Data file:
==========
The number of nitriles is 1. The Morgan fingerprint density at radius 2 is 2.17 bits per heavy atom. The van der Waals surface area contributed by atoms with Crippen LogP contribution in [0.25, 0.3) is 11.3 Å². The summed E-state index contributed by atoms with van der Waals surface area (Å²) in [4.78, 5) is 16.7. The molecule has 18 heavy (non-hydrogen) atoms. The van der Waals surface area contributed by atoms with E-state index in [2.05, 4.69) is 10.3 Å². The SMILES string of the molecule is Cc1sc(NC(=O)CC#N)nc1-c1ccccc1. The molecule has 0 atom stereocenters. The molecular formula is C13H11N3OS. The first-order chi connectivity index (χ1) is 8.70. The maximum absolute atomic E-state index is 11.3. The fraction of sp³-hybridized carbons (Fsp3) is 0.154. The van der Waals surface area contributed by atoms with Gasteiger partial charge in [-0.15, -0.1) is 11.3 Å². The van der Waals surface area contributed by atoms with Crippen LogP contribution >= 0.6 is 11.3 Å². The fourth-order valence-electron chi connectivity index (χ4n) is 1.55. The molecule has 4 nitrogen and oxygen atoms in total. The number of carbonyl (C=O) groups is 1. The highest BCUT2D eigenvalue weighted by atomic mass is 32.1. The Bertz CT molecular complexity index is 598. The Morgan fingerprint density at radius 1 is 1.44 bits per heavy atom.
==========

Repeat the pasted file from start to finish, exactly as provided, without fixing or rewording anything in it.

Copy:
The number of nitriles is 1. The Morgan fingerprint density at radius 2 is 2.17 bits per heavy atom. The van der Waals surface area contributed by atoms with Crippen LogP contribution in [0.25, 0.3) is 11.3 Å². The summed E-state index contributed by atoms with van der Waals surface area (Å²) in [4.78, 5) is 16.7. The molecule has 18 heavy (non-hydrogen) atoms. The van der Waals surface area contributed by atoms with E-state index in [2.05, 4.69) is 10.3 Å². The SMILES string of the molecule is Cc1sc(NC(=O)CC#N)nc1-c1ccccc1. The molecule has 0 atom stereocenters. The molecular formula is C13H11N3OS. The first-order chi connectivity index (χ1) is 8.70. The maximum absolute atomic E-state index is 11.3. The fraction of sp³-hybridized carbons (Fsp3) is 0.154. The van der Waals surface area contributed by atoms with Gasteiger partial charge in [-0.15, -0.1) is 11.3 Å². The van der Waals surface area contributed by atoms with Crippen LogP contribution >= 0.6 is 11.3 Å². The fourth-order valence-electron chi connectivity index (χ4n) is 1.55. The molecule has 4 nitrogen and oxygen atoms in total. The number of carbonyl (C=O) groups is 1. The highest BCUT2D eigenvalue weighted by atomic mass is 32.1. The Bertz CT molecular complexity index is 598. The Morgan fingerprint density at radius 1 is 1.44 bits per heavy atom.